DRB-MMSG-Support-WhatToSay-Header

Although I consider myself an optimist, I can quickly recall two comments that negatively impacted me as a cancer survivor. The first came from a medical professional who implied that the threat of losing my hair from chemo was “cool.” The other came from my peers – teenagers at the time – who told me I was “lucky” to have cancer because it got me out of school.

What to say to someone with cancer? Not these two things.

danielle-ripley-burgess-cancer-survivor-sarah-cannon-health-privilege

HOW TO ENCOURAGE A CANCER PATIENT

While these comments weren’t meant to hurt me (and many survivors have been told far worse), they stuck with me. Fortunately, they’re not the norm. Out of the outpouring of support and encouragement I’ve received over 18 years of surviving cancer, I’ve been encouraged with thousands of uplifting and positive words.

If you’re looking for ideas on what to say to someone with cancer, here are a few ideas.

I’M SORRY.

If you’re not sure what to say, a simple “I’m sorry” can be powerful. It doesn’t have to be elaborate and it doesn’t imply you’re at fault. “I’m sorry” works because it acknowledges the loss – sort of like a funeral. The way of life prior to the diagnosis is gone, and you can express your sorry to see the person go through it.

I’m sorry helps validate the patient’s feelings. Even if everyone else is saying “I’m sorry,” that’s OK. Trust me – it’s way better than people saying nothing (or the wrong thing) to you.

plenvu-prep-second-time-danielle

I’M HERE.

Saying “I’m here” can let the survivor know you’re available – it helps if you’re looking for what to say to someone with cancer. It’s better than “let me know if you need anything” because that heaps responsibility on someone already burdened and overwhelmed.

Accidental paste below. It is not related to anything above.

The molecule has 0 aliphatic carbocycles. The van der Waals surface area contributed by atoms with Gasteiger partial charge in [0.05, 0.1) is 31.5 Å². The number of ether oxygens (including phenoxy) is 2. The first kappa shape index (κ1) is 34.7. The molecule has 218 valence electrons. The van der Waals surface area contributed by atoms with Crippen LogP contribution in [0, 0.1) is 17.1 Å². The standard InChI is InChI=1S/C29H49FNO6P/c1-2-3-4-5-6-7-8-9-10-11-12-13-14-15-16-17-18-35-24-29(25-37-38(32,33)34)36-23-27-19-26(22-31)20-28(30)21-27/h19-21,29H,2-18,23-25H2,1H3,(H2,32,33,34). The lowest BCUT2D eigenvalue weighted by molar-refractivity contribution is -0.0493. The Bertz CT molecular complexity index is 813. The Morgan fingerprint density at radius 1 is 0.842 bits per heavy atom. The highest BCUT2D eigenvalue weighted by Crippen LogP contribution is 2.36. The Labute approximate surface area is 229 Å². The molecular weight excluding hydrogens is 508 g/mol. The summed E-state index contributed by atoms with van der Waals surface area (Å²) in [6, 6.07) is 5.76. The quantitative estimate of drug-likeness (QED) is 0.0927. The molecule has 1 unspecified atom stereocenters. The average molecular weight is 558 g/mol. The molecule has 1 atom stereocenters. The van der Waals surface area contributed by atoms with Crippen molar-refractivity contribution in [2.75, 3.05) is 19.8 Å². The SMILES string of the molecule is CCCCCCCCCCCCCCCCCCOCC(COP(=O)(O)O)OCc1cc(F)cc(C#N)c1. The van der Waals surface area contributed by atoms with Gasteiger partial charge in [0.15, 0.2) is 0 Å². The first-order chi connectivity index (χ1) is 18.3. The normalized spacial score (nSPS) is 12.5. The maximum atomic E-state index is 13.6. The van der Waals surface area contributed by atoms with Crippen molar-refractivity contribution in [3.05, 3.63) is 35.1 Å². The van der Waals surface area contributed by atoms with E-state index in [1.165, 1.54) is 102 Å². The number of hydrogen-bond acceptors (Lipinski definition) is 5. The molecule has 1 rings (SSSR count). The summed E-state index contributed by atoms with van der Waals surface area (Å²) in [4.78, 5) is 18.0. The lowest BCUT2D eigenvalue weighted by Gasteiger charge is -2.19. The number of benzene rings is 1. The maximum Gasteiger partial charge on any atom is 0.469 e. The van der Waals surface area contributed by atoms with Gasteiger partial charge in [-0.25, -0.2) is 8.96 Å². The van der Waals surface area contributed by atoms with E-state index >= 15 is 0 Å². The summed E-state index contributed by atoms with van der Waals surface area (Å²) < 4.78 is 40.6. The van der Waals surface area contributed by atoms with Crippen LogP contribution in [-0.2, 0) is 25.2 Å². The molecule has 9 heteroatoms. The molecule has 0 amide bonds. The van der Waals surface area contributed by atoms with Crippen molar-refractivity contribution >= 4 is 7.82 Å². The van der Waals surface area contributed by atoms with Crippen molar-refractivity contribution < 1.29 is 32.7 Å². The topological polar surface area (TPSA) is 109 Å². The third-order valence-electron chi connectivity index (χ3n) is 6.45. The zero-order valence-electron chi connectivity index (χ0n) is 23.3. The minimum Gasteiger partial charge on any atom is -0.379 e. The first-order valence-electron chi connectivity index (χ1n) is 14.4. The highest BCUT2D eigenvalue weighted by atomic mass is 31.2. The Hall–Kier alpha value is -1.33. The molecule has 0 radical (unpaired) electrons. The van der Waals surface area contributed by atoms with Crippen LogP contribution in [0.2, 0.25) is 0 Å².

By saying “I’m here and we’re going to get through this,” the patient knows they’re not alone. They may not take you up on any offers of support right away, but it’s comforting to know people are emotionally and physically available. It’s even better if there’s action to the intention and you:

  • bring dinner or set up a meal train
  • have coffee
  • send a card
  • make a visit to the hospital
  • send check-in texts
  • mow the lawn

YOU LOOK GREAT!

Even when I hadn’t showered and looked pale as a ghost, I had nurses who said “You look great!” each time I showed up for chemo. Today as a survivor, it’s one of my favorite things to hear at a doctor’s appointment. It means a lot to be told I look great – and especially when I feel crappy.

Looking to encourage the cancer patient in your life? Find something – a t-shirt, hairstyle, eye color – anything to compliment. It can really give a boost on their day.

danielle-mom-carol-colon-cancer-blog

YOU ARE REALLY INSPIRING.

We might brush it off as a way of staying humble, but most of us survivors take it to heart when we’re called inspiring. What to say to someone with cancer? Try brave, courageous and amazing. Although we’re fighting a disease we didn’t ask for, to be validated that we’re giving it our best is encouraging and helps keep us going.

There’s mixed feelings about telling someone they’re “strong.” Personally, I like it – but you’ll need to handle that one carefully. Whatever you do, don’t invalidate the weakness the survivor feels, but do bring out the best in them.